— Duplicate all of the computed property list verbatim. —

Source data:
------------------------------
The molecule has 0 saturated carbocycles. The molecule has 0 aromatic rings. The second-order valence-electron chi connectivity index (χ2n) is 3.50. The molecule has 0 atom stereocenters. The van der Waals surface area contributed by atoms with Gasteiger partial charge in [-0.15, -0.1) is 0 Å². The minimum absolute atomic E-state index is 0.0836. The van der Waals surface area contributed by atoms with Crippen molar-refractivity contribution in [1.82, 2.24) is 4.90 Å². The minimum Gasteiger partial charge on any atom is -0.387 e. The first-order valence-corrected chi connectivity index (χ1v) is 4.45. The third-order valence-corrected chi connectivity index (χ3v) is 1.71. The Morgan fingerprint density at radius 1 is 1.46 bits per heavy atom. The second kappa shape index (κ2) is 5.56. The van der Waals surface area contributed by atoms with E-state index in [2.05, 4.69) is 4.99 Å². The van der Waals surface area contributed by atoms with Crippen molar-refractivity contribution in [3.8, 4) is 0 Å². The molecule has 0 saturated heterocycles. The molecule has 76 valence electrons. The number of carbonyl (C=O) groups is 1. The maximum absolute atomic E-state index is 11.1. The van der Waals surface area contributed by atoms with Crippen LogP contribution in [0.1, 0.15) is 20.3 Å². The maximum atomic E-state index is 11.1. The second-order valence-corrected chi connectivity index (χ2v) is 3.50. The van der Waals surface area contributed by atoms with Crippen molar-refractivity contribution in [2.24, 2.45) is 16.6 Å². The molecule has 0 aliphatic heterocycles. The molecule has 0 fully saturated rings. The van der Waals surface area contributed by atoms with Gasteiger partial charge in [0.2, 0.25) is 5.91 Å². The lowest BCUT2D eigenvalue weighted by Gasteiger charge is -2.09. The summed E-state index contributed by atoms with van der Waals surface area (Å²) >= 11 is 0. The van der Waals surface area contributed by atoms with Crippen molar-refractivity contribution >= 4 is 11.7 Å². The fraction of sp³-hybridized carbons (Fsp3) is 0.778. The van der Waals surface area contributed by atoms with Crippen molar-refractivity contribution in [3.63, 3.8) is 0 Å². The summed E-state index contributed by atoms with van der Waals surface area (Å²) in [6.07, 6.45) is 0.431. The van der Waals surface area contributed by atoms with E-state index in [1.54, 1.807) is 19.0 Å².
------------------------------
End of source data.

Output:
The molecule has 0 saturated carbocycles. The molecule has 0 aromatic rings. The second-order valence-electron chi connectivity index (χ2n) is 3.50. The molecule has 0 atom stereocenters. The van der Waals surface area contributed by atoms with Gasteiger partial charge in [-0.15, -0.1) is 0 Å². The minimum absolute atomic E-state index is 0.0836. The van der Waals surface area contributed by atoms with Crippen molar-refractivity contribution in [1.82, 2.24) is 4.90 Å². The minimum Gasteiger partial charge on any atom is -0.387 e. The first-order valence-corrected chi connectivity index (χ1v) is 4.45. The third-order valence-corrected chi connectivity index (χ3v) is 1.71. The Morgan fingerprint density at radius 1 is 1.46 bits per heavy atom. The second kappa shape index (κ2) is 5.56. The van der Waals surface area contributed by atoms with E-state index in [2.05, 4.69) is 4.99 Å². The van der Waals surface area contributed by atoms with Crippen molar-refractivity contribution in [3.8, 4) is 0 Å². The molecule has 0 saturated heterocycles. The molecule has 76 valence electrons. The number of carbonyl (C=O) groups is 1. The maximum absolute atomic E-state index is 11.1. The van der Waals surface area contributed by atoms with Crippen LogP contribution in [0.1, 0.15) is 20.3 Å². The maximum atomic E-state index is 11.1. The second-order valence-corrected chi connectivity index (χ2v) is 3.50. The van der Waals surface area contributed by atoms with Crippen molar-refractivity contribution in [2.24, 2.45) is 16.6 Å². The molecule has 0 aliphatic heterocycles. The molecule has 0 fully saturated rings. The van der Waals surface area contributed by atoms with Gasteiger partial charge in [0.2, 0.25) is 5.91 Å². The lowest BCUT2D eigenvalue weighted by Gasteiger charge is -2.09. The summed E-state index contributed by atoms with van der Waals surface area (Å²) >= 11 is 0. The van der Waals surface area contributed by atoms with Crippen molar-refractivity contribution >= 4 is 11.7 Å². The fraction of sp³-hybridized carbons (Fsp3) is 0.778. The van der Waals surface area contributed by atoms with Crippen molar-refractivity contribution in [3.63, 3.8) is 0 Å². The summed E-state index contributed by atoms with van der Waals surface area (Å²) in [6.07, 6.45) is 0.431. The van der Waals surface area contributed by atoms with E-state index in [1.54, 1.807) is 19.0 Å².